We had a water cooler discussion in the office this morning about the John Lewis Bear and Hare ad. Two of us liked it, one just growled in a thick Scottish accent, one burst into tears and one hasn’t got a TV (sick superior bastard).
I loved it and it would seem churlish to criticise John Lewis’ for the similarity to the Bear Stays up for Xmas story (although it is almost identical).
John Lewis could always counter-sue Boots for their rather clumsy 2013 ad where John Lewis’ boy from their Please, please 2011 spot has become a surly hooded teenager. But it is exactly the same premise – we are supposed to be emotionally jacked by the reveal. Instead of robbing people he has been going round giving out presents – not sure which is the more believable – that or the Bear and the Hare.
Whilst the John Lewis original works, Boots bottled it and (to paraphrase Phil Rumbol who commissioned the ultimate ad in this genre for Cadburys) were unable to resist ‘telling us the lyrics’ at the end rather than just ‘letting us listen to the song’ by displaying the instruction – ‘Let’s feel good’. I really don’t need Boots telling me how I should feel!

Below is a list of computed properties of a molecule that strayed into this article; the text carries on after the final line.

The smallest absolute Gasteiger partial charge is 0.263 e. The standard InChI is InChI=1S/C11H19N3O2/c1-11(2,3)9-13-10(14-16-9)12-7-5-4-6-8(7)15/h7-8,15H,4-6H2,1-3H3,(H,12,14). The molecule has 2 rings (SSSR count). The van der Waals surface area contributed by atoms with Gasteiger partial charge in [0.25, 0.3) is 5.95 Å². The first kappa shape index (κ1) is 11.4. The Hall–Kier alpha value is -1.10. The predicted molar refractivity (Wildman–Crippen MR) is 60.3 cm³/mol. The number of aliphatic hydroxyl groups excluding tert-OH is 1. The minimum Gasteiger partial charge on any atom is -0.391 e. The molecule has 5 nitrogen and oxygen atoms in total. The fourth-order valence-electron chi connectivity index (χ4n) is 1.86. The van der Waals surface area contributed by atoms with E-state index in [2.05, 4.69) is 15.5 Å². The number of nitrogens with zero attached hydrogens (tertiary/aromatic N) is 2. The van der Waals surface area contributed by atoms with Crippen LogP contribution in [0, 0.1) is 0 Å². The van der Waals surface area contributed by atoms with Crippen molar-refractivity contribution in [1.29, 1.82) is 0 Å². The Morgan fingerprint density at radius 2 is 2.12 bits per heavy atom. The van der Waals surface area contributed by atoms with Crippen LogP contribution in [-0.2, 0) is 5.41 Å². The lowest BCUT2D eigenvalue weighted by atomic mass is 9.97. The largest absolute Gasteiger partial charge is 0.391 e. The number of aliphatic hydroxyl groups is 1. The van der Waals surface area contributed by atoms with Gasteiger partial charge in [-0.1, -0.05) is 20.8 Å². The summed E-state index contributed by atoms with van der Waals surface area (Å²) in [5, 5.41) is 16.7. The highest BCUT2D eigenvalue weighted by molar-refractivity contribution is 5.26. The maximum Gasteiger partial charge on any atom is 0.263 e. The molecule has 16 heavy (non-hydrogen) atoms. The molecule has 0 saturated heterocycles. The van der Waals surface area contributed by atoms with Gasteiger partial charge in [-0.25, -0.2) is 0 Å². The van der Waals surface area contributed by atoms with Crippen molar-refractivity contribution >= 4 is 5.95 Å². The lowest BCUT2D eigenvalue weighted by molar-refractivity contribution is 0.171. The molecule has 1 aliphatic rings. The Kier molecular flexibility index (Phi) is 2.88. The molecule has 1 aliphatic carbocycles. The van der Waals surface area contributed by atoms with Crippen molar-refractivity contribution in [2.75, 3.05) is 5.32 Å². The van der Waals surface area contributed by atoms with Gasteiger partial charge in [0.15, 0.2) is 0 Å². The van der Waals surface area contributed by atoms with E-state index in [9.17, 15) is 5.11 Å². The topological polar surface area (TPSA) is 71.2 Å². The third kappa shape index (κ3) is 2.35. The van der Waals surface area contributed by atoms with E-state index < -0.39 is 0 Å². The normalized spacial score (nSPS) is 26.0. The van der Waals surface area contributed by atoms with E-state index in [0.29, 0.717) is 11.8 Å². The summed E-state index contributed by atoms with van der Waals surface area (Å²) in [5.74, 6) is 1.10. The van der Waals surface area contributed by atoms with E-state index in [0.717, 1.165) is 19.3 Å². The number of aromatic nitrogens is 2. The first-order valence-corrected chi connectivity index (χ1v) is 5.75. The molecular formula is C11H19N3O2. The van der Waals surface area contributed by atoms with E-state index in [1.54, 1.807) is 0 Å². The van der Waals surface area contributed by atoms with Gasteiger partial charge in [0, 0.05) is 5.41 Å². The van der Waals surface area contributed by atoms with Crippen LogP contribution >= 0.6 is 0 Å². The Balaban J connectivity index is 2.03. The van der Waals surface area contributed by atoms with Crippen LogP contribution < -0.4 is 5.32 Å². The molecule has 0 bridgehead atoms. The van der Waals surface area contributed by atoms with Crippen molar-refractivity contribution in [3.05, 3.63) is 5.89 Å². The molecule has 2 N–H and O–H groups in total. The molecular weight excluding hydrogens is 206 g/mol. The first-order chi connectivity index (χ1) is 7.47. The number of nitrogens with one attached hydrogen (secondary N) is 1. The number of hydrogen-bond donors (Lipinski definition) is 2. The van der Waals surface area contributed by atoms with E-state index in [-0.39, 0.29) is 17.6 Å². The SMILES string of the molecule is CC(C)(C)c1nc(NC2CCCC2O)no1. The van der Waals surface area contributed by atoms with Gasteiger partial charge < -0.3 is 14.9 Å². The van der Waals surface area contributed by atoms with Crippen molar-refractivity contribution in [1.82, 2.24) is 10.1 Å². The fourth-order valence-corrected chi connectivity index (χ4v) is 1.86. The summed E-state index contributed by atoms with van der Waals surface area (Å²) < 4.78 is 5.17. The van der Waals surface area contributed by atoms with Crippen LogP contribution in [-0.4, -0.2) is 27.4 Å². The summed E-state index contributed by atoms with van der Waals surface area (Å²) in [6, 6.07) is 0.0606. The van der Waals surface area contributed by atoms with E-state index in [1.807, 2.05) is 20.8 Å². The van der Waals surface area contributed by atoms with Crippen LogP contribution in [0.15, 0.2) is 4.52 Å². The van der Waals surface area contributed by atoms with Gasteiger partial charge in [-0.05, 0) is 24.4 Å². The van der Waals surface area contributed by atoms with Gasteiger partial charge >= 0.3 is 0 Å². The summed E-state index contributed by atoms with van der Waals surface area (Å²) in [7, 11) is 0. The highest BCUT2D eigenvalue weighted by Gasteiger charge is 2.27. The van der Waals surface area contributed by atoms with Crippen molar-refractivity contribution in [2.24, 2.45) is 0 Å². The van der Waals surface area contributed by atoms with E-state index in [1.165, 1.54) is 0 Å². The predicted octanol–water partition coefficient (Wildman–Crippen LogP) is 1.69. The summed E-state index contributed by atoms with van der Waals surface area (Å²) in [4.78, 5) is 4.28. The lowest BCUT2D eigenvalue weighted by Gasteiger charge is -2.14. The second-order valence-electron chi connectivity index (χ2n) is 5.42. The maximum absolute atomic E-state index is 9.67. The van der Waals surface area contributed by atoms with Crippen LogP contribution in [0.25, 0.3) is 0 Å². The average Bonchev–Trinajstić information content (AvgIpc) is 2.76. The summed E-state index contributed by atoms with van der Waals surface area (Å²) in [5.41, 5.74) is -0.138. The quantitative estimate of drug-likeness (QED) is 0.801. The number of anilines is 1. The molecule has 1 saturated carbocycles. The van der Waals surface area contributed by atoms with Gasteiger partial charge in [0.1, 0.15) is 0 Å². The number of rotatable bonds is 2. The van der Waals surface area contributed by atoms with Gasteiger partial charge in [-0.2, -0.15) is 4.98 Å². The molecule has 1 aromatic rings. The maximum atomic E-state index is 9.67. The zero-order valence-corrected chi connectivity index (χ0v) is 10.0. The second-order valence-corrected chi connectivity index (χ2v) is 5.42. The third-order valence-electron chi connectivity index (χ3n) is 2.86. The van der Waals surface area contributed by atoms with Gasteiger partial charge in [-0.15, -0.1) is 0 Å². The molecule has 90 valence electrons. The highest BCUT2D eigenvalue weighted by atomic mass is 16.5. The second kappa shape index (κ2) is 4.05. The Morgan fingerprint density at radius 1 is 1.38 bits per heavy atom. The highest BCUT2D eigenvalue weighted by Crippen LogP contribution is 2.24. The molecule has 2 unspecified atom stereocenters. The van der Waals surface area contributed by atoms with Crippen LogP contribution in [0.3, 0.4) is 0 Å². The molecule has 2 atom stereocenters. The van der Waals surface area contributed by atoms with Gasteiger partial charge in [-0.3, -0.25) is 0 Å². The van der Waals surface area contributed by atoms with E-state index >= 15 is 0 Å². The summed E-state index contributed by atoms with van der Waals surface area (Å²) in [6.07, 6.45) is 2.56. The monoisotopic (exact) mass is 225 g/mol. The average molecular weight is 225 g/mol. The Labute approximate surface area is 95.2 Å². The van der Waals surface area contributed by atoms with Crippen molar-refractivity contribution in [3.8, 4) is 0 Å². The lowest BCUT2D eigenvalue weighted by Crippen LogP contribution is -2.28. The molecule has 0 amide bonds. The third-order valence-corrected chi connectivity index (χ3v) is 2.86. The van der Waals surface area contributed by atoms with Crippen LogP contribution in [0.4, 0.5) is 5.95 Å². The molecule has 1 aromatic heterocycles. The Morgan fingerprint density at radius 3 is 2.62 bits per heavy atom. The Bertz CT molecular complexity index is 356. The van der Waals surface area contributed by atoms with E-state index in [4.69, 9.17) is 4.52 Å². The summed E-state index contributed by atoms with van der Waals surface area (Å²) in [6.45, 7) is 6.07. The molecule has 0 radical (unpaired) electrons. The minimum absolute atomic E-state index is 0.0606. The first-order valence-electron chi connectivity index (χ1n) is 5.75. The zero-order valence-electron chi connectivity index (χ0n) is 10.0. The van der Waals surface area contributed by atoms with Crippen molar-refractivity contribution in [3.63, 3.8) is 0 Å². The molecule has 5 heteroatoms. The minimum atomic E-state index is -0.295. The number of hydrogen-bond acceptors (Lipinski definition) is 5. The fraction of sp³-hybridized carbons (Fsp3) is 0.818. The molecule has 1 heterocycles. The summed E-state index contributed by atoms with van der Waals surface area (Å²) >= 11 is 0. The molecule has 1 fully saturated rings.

The public sector needs to wake up to the power of emotion in human behaviour and recognise that to focus too much on information without reference to emotion is a big, costly mistake as we all walk round well wadded with emotional filters.
If John Lewis can spend £7m just trying to hit our emotional sweet spot, then those involved in behaviour change need to jump to it and resist the safer-feeling but ultimately money-wasting utilitarian option. As government sponsored research has shown, emotional resonance is the passport to changing behaviour just as much as it is the gateway to higher sales.